My One and Only Post on Sports Betting

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I do not watch sports and the only gambling I do is on Wall Street. However, I am going to share with you a technique you can use to increase the odds that you will win a college football bet.

For the past 15 years I have been following the computer models designed by Jeff Sagarin. I do it because I like numbers and have a minor interest in how Ohio State does. His work is published on the USA Today website. Jeff is an MIT graduate that was an early pioneer in computer modeling of sports. My observation is that after about week 3 in a season, his models tend to be more accurate than the Vegas line. Well at least they have been for the games that I have followed, which is primarily Ohio State.

A month ago when Ohio State was ranked #1 in the country, Sagarin’s model disagreed. He didn’t even have them in the Top 10. When I added up the numbers, I knew it was very likely that #19 ranked Wisconsin would win. And they did.

Here is how you use the Sagarin model to determine how you should bet on college football. Note that Vegas sets the odds in a way that half the betters will lose every time. I would only use the model below when Sagarin disagrees with the Vegas line. By how much? That depends upon your risk tolerance. I personally don’t bet, so this is all academic for me.

For this example, I will use this Saturday’s Ohio State vs Iowa game.

Check With Vegas

Yahoo! Sports Odds shows that #8 Ohio State is favored by 3 points against #21 Iowa.

Check With Sagarin

Go to Jeff Sagarin computer ratings page on USAToday.com and select the College Football NCAA rating by team for the current season. Now you need 3 numbers: Home team rating, visitor rating and the home field advantage number.

Now add it up to see the what the computer ratings model believes the line should be.

Ohio State 85.96 – Iowa 82.87 = 3.09

The game is at Iowa, so we subtract 2.94, which gives Ohio State a 0.15 point advantage over Iowa.

Sagarin believes the game is even and that Ohio State should not have a 3 point advantage.

On an even bet, you should go with Ohio State. But on points, you should go with Iowa.

Is this method right every time? Absolutely not. This is gambling. The best time to use the Sagarin vs Vegas method is when the difference is significant. I wish I had saved the data from just prior to the Ohio State vs Wisconsin game. It was a slam dunk to bet on Wisconsin.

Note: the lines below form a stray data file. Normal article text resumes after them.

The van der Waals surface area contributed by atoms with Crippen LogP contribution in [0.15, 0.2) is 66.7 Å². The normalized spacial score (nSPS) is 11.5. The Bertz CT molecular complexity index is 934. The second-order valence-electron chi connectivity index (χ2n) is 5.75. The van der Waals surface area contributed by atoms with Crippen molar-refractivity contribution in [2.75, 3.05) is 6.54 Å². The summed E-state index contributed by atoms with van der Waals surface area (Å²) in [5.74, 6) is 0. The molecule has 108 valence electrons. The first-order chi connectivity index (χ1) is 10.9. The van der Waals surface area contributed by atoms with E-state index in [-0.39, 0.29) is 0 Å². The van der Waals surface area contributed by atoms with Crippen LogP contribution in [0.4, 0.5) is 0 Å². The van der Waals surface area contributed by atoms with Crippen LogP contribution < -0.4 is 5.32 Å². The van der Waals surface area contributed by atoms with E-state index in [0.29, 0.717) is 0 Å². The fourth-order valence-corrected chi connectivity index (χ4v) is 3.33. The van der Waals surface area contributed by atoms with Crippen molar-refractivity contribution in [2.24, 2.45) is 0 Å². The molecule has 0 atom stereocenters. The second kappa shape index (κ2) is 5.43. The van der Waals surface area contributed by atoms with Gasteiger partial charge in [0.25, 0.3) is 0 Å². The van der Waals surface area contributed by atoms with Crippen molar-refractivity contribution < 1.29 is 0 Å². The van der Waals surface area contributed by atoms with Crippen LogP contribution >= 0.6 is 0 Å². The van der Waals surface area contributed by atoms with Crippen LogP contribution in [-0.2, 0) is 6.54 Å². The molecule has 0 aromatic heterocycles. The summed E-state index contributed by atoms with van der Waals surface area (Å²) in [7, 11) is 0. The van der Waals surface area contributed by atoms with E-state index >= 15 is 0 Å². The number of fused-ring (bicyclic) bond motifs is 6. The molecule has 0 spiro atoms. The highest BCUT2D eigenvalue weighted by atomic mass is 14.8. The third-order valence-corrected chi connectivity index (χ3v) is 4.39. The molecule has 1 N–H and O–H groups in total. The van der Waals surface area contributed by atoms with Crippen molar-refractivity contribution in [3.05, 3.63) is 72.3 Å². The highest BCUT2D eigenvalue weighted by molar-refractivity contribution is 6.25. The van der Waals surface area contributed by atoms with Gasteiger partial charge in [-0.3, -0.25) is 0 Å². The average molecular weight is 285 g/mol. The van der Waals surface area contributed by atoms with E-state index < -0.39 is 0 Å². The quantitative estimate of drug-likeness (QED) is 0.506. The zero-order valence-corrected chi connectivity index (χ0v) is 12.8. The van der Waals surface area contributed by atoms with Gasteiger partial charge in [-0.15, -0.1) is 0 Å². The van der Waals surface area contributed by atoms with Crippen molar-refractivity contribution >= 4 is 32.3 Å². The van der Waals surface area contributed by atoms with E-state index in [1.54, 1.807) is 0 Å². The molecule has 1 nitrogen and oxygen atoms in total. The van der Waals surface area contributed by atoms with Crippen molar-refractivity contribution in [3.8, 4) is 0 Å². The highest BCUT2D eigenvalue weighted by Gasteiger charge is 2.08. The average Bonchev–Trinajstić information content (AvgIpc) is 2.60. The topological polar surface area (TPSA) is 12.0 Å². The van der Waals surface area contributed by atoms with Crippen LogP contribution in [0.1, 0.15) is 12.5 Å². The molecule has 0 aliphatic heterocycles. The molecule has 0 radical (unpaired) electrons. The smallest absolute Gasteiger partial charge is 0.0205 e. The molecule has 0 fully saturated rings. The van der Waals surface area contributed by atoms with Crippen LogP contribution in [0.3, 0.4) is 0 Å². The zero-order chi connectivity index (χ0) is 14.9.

Sagarin also does modeling for other sports. I have not followed those numbers.

UPDATE: Ohio State won by exactly 3 points. Vegas got this game right, but using Sagarin’s ratings any OSU bettor would have paused to make that bet.

3 thoughts on “My One and Only Post on Sports Betting

  1. eric

    I think you subtracted the wrong way. It’s at Iowa, so it would be 85.96- (82.87-2.94)= 6.03, not 0.15.

    Using that logic you would assume OSU should be favored by 6, so OSU -3 would be a good bet.

  2. @Eric – No, I think It added correctly. Iowa was the home team, so the 2.94 home field advantage would offset OSU’s Sagarin advantage. Had the game been played in Columbus, it would have have been a 6 point advantage.

  3. @Eric and MAS.

    Mas is actually right, though the math is a little confusing.

    Eric, since Iowa is at home, you should actually add that number to their rating before doing the math. Teams are usually considered to have about a 3 point advantage when playing at home.

    Or, as MAS did, subtract it from the resultant spread (which is the same as subtracting it from Ohio State’s rating before doing the comparison).

    And MAS, despite the outcome, Iowa would have been the better bet for sure. For one, the game actually pushed, so either bet would have just been returned to the better.

    Also, I’m not sure why there are two sets of numbers, but going by the first set, Iowa was also the cheaper bet. To bet on Ohio State, you would have had to bet $115 to win $100, verus $105 to win $100 on Iowa.

    Those betting odds often move ever so slightly to fine tune the line, before they books resort to adjusting the point spread.

    Unless, of course, those were the odds on the money line (straight win or lose) bet. Hard to tell with a 3 point spread. 🙂

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